The best water bottles in 2023

best water bottles
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The best water bottles will help you stay hydrated throughout the day, and we've tried and tested the best models out there to see which ones we prefer carrying with us on-the-go. 

According to research, approximately 75% of Americans are chronically dehydrated, which can cause fatigue, weakness and loss of stamina. This equates to about 3.7 liters for men and 2.7 liters for women, according to the U.S. National Academies of Science, Engineering and Medicine. So, we're not drinking enough, but how do we fix it?

Carrying one of the best water bottles can help you stay accountable and measure just how much you're sipping as you move through your day. Our fitness editor recently drank a gallon of water every day for a month, and there are plenty of benefits up for grabs, including aiding digestion (feeling bloated after a workout? Here’s why) and carrying nutrients and oxygen to your cells.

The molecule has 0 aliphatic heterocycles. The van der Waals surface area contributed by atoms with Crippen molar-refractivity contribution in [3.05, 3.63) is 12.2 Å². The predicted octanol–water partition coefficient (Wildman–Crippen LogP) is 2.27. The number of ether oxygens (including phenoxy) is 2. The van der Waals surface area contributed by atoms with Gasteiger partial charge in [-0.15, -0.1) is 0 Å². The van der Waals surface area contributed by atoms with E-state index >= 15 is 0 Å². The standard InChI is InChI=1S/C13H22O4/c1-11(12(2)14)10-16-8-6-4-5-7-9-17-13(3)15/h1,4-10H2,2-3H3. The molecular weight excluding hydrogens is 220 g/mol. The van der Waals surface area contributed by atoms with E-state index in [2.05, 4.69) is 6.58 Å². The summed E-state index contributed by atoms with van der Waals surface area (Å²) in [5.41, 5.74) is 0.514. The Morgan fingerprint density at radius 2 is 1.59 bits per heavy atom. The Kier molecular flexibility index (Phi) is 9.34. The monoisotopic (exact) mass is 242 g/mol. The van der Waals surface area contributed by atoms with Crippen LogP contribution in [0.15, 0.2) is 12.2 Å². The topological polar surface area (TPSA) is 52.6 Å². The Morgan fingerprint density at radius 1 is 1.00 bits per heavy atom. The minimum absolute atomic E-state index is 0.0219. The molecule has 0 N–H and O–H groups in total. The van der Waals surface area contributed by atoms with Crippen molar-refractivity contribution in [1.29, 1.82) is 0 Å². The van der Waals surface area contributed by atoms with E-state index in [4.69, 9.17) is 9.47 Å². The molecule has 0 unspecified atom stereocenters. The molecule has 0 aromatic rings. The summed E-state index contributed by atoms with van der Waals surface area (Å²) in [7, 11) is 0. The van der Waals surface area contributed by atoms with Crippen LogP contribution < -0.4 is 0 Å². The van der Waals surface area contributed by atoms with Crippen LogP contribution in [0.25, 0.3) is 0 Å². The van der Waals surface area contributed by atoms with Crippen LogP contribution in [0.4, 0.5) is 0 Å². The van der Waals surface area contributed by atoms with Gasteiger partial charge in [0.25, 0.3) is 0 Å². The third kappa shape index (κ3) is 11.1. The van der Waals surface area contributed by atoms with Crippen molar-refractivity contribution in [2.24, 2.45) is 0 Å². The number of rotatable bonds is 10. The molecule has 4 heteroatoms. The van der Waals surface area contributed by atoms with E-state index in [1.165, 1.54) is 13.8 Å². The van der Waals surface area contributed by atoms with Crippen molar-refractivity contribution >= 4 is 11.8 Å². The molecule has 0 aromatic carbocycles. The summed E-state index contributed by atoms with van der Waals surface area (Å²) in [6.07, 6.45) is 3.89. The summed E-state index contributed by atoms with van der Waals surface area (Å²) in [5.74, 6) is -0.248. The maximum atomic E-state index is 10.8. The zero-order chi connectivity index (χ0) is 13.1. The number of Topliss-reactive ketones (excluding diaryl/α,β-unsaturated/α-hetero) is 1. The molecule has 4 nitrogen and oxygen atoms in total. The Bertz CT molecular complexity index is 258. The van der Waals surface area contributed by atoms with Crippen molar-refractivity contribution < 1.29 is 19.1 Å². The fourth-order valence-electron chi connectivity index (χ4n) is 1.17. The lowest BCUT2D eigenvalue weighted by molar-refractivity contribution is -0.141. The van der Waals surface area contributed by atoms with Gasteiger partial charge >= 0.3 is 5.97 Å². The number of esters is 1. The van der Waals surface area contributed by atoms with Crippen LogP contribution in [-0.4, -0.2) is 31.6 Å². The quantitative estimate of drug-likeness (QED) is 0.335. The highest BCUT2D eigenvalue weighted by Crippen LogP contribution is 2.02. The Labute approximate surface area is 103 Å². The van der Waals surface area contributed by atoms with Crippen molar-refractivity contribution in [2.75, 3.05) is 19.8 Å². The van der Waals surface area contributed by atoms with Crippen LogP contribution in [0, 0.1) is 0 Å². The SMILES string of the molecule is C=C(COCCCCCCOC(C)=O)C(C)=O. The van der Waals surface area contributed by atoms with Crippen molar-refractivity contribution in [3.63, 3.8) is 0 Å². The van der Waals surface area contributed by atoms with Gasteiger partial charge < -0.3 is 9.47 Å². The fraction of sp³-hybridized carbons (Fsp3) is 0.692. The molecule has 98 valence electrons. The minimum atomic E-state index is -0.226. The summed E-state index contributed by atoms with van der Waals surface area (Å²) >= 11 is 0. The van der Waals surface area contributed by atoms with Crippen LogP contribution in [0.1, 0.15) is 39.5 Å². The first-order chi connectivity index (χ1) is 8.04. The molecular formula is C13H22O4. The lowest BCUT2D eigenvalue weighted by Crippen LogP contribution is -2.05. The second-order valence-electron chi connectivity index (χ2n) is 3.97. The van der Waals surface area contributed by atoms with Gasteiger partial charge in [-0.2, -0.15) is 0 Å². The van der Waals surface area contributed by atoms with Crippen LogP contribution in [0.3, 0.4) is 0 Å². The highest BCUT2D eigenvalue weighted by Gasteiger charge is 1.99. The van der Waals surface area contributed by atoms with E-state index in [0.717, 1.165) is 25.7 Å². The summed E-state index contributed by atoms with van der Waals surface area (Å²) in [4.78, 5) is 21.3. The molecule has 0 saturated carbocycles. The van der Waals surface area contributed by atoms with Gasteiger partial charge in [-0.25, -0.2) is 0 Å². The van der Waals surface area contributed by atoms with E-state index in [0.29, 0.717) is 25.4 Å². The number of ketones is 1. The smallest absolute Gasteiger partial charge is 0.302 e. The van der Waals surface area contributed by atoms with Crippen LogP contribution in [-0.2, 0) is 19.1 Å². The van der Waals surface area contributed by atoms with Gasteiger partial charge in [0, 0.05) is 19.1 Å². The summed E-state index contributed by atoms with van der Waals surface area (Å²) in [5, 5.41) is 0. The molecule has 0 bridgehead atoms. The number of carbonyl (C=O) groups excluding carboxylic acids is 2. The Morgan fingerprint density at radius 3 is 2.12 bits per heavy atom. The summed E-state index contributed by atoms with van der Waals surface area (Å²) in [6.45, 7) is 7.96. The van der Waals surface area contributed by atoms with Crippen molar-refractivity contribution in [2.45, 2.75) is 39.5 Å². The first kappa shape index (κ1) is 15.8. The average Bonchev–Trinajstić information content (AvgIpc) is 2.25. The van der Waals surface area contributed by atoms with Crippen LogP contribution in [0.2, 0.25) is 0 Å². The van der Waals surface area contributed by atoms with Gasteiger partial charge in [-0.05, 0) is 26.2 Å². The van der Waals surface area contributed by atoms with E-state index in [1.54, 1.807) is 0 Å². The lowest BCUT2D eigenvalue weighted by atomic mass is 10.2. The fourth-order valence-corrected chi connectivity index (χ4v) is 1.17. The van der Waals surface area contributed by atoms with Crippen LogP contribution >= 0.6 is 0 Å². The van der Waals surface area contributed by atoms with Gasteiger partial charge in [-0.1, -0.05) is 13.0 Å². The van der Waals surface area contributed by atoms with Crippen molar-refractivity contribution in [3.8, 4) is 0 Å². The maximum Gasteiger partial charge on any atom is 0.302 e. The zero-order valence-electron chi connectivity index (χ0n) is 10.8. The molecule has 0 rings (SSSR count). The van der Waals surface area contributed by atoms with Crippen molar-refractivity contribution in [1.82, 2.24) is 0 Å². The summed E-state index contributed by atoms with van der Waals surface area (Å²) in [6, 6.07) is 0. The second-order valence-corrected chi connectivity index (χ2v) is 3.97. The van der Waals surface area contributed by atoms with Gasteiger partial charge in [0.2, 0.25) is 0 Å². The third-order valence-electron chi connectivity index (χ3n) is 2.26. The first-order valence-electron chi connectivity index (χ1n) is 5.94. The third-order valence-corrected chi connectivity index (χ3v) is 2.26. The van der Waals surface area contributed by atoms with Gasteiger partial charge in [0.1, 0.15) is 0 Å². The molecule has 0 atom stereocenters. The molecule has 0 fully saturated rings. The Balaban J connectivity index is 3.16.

Most brands now offer buyers high-tech features like insulation and fluid intake monitoring, with extra-large sizes to suit hikers or endurance runners. However you prefer to get your fluids, we tested some of the best water bottles on the market to see what they can offer you and whether they're worth your investment.

Best water bottles you can buy right now

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How to choose the best water bottle for you

Styles / Color Options